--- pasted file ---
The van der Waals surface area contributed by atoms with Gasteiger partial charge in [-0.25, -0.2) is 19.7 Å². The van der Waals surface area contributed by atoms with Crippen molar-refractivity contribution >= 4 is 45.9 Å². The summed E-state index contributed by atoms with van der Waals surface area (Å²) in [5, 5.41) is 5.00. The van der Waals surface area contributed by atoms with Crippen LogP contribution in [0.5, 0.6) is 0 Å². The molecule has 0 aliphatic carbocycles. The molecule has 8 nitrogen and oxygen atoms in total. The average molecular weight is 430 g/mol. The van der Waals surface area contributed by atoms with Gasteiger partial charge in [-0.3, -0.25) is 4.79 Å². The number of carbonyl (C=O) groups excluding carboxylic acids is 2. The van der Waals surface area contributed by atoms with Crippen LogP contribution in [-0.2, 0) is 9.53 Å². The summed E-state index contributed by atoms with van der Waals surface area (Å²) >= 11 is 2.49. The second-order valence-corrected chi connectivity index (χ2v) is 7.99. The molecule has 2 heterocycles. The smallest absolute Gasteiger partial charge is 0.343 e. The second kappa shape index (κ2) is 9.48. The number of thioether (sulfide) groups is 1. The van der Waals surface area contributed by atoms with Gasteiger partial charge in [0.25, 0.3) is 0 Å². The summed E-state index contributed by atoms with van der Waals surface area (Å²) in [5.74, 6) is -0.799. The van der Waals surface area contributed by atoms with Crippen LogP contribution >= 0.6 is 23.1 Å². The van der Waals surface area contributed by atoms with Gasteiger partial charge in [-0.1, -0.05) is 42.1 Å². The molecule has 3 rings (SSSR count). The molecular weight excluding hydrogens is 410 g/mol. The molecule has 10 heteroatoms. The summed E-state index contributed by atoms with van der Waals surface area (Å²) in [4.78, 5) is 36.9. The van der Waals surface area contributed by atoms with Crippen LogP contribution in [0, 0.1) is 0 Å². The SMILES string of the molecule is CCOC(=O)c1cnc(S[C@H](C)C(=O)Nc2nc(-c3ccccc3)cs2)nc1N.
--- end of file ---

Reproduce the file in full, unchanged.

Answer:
The van der Waals surface area contributed by atoms with Gasteiger partial charge in [-0.25, -0.2) is 19.7 Å². The van der Waals surface area contributed by atoms with Crippen molar-refractivity contribution >= 4 is 45.9 Å². The summed E-state index contributed by atoms with van der Waals surface area (Å²) in [5, 5.41) is 5.00. The van der Waals surface area contributed by atoms with Crippen LogP contribution in [0.5, 0.6) is 0 Å². The molecule has 0 aliphatic carbocycles. The molecule has 8 nitrogen and oxygen atoms in total. The average molecular weight is 430 g/mol. The van der Waals surface area contributed by atoms with Gasteiger partial charge in [-0.3, -0.25) is 4.79 Å². The number of carbonyl (C=O) groups excluding carboxylic acids is 2. The van der Waals surface area contributed by atoms with Crippen LogP contribution in [-0.2, 0) is 9.53 Å². The summed E-state index contributed by atoms with van der Waals surface area (Å²) >= 11 is 2.49. The second-order valence-corrected chi connectivity index (χ2v) is 7.99. The molecule has 2 heterocycles. The smallest absolute Gasteiger partial charge is 0.343 e. The second kappa shape index (κ2) is 9.48. The number of thioether (sulfide) groups is 1. The van der Waals surface area contributed by atoms with Gasteiger partial charge in [0.25, 0.3) is 0 Å². The summed E-state index contributed by atoms with van der Waals surface area (Å²) in [5.74, 6) is -0.799. The van der Waals surface area contributed by atoms with Crippen LogP contribution >= 0.6 is 23.1 Å². The van der Waals surface area contributed by atoms with Gasteiger partial charge in [-0.1, -0.05) is 42.1 Å². The molecule has 3 rings (SSSR count). The molecular weight excluding hydrogens is 410 g/mol. The molecule has 10 heteroatoms. The summed E-state index contributed by atoms with van der Waals surface area (Å²) in [4.78, 5) is 36.9. The van der Waals surface area contributed by atoms with Crippen LogP contribution in [0, 0.1) is 0 Å². The SMILES string of the molecule is CCOC(=O)c1cnc(S[C@H](C)C(=O)Nc2nc(-c3ccccc3)cs2)nc1N.